Tony Frank: On economic impact

In the upcoming days, we’ll be releasing the findings of our first ever economic impact report for the entire Colorado State University System.

Anyone who’s attempted to quantify a university’s “return on investment” knows how challenging it is. We’re not manufacturing a product: We’re educating people so that they can contribute to society in all the ways that educated people do — as teachers, scientists, doctors and nurses, lawyers, artists, communicators, inventors, business leaders, technologists, historians, poets, engineers, geologists, librarians, and the countless other roles that are typically filled by people with higher education.

Of course, universities contribute to the economy in very direct ways, too — as employers and by spending money to keep our operations functioning. On top of that, we also attract people to Colorado from out of state who spend their dollars here, whether as students, conference attendees, or visiting parents and family members. Thousands of jobs across Colorado that aren’t directly connected to a college or university still depend on those institutions to survive.

Our universities also conduct research that offers its own type of ROI, as we’re seeing during the COVID-19 pandemic when years of investment in infectious disease and public health research are coming into play. In fact, this economic impact study itself is the work of faculty from the CSU Fort Collins campus, who worked hard to understand the differences among our campuses and the vital role they each play in the state’s economic ecosystem. Thanks to Drs. Rebecca Hill, Harvey Cutler, and Martin Shields for their leadership on the study, as well as to their graduate research assistants, Lauren Mangus and Kevin Crofton.

The findings from this study are impressive but not surprising when you consider that they include the impacts of more than 112,250 living CSU System alumni who are currently working in Colorado. Here are a few highlights:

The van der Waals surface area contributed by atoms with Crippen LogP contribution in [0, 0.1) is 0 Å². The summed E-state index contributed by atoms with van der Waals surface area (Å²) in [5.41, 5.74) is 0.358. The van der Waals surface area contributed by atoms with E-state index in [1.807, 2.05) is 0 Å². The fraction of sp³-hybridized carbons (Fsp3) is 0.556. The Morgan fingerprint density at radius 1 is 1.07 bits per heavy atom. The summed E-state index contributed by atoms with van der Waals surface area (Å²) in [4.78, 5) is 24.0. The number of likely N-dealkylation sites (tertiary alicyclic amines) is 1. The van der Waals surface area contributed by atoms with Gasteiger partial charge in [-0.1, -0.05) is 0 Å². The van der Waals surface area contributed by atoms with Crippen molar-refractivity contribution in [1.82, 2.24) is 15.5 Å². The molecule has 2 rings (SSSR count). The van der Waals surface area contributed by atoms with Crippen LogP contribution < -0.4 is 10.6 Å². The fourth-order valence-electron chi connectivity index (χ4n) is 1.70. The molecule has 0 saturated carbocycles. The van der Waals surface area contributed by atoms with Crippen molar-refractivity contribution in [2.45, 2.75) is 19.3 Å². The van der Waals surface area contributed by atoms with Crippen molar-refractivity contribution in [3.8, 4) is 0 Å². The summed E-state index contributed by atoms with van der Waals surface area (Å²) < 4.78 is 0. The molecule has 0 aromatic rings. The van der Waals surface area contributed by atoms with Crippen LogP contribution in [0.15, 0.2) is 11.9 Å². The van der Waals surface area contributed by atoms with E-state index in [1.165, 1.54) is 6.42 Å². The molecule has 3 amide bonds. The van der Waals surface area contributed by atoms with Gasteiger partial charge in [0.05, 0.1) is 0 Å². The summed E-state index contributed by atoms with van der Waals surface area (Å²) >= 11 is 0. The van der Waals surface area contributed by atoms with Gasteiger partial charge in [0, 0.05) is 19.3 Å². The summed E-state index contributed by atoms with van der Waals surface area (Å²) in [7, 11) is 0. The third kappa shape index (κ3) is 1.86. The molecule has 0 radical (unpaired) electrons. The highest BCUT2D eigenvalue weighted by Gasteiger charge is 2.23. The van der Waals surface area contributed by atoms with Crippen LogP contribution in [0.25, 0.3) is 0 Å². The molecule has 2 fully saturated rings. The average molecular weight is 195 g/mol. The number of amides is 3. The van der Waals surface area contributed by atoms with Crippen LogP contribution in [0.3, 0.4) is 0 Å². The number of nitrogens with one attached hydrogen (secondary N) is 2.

• Nearly 1 in 25 Colorado workers has a degree from one of our CSU System campuses. And those 112,250 alumni working in the state earned an estimated $7.57 billion from their jobs in 2019 — roughly $2.9 billion more than they could have expected in wages if they’d only finished high school.
  • That alumni income translates into more than $209 million in state income tax revenue and $128 million in sales, use, and excise tax revenue — about 3% of the state’s total collections.
  • CSU institutions are an important factor in Colorado’s workforce talent retention – about 50% of the students who moved to Colorado to attend CSU since 2005 have stayed here after graduating. And 86% of Colorado students who attended CSU are still in the state. That’s a huge factor in our state’s future productivity and ability to remain an innovation hub in economically important industries.
  • Campus operations and spending by out-of-state students supports nearly 23,000 Colorado jobs and $237.74 million in state income and sales tax revenue (individual and corporate).

The study also noted the tremendous impact that our campuses in Fort Collins and Pueblo have on their local economies. Our flagship campus is the largest employer in Northern Colorado, and the Pueblo campus is also a major local employer and economic engine. CSU Global, our fully online campus, employs 66 people in Colorado but has been a game-changer for the state by helping to create innovative, nontraditional pathways for people to earn and complete degrees and certificates.

We’re tremendously proud of these impacts, but CSU is certainly not alone. Metropolitan State University in Denver released its own campus study a few weeks ago, and it’s impressive. What all of this shows is how inextricably integrated colleges and universities are within our state economy — and how critical they are to the ability of people to advance their quality of life and participate more fully in the economy and all it has to offer.

That was true before the COVID pandemic, and it’s been notable during the crisis, when these institutions can be islands of stability and sustained employment for communities statewide. We learned from the Great Recession that communities that are home to a college or university rebounded more quickly — and that is a strength for all of Colorado, which has built a system of higher education that is geographically diverse and designed to serve all corners of the state.


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3D magazine with the Winter 2021 cover